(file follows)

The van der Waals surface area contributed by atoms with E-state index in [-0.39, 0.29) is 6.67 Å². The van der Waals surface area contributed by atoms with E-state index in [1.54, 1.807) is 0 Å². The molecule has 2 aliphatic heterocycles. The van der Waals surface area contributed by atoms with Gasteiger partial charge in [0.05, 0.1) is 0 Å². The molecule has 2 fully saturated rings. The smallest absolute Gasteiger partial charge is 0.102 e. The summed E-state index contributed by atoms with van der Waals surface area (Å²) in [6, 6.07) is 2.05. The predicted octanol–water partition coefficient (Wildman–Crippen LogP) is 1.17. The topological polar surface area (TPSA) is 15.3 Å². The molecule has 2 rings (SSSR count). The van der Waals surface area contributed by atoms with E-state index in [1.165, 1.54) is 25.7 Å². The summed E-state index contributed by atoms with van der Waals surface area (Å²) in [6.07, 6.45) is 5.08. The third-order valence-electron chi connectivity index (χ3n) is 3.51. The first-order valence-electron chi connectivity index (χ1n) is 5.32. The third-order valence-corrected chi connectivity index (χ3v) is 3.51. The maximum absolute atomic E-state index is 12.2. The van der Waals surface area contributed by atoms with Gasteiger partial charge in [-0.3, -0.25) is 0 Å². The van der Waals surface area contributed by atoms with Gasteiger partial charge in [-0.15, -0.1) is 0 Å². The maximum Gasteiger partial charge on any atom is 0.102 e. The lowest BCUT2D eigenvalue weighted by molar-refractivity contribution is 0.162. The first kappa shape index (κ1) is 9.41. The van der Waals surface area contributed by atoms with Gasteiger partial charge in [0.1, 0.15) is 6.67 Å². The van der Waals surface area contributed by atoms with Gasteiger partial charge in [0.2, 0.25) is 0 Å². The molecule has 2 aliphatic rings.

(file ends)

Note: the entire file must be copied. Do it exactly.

The van der Waals surface area contributed by atoms with E-state index in [-0.39, 0.29) is 6.67 Å². The van der Waals surface area contributed by atoms with E-state index in [1.54, 1.807) is 0 Å². The molecule has 2 aliphatic heterocycles. The van der Waals surface area contributed by atoms with Gasteiger partial charge in [0.05, 0.1) is 0 Å². The molecule has 2 fully saturated rings. The smallest absolute Gasteiger partial charge is 0.102 e. The summed E-state index contributed by atoms with van der Waals surface area (Å²) in [6, 6.07) is 2.05. The predicted octanol–water partition coefficient (Wildman–Crippen LogP) is 1.17. The topological polar surface area (TPSA) is 15.3 Å². The molecule has 2 rings (SSSR count). The van der Waals surface area contributed by atoms with E-state index in [1.165, 1.54) is 25.7 Å². The summed E-state index contributed by atoms with van der Waals surface area (Å²) in [6.07, 6.45) is 5.08. The third-order valence-electron chi connectivity index (χ3n) is 3.51. The first-order valence-electron chi connectivity index (χ1n) is 5.32. The third-order valence-corrected chi connectivity index (χ3v) is 3.51. The maximum absolute atomic E-state index is 12.2. The van der Waals surface area contributed by atoms with Gasteiger partial charge in [-0.3, -0.25) is 0 Å². The van der Waals surface area contributed by atoms with Gasteiger partial charge in [-0.15, -0.1) is 0 Å². The maximum Gasteiger partial charge on any atom is 0.102 e. The lowest BCUT2D eigenvalue weighted by molar-refractivity contribution is 0.162. The first kappa shape index (κ1) is 9.41. The van der Waals surface area contributed by atoms with Gasteiger partial charge in [0.1, 0.15) is 6.67 Å². The van der Waals surface area contributed by atoms with Gasteiger partial charge in [0.2, 0.25) is 0 Å². The molecule has 2 aliphatic rings.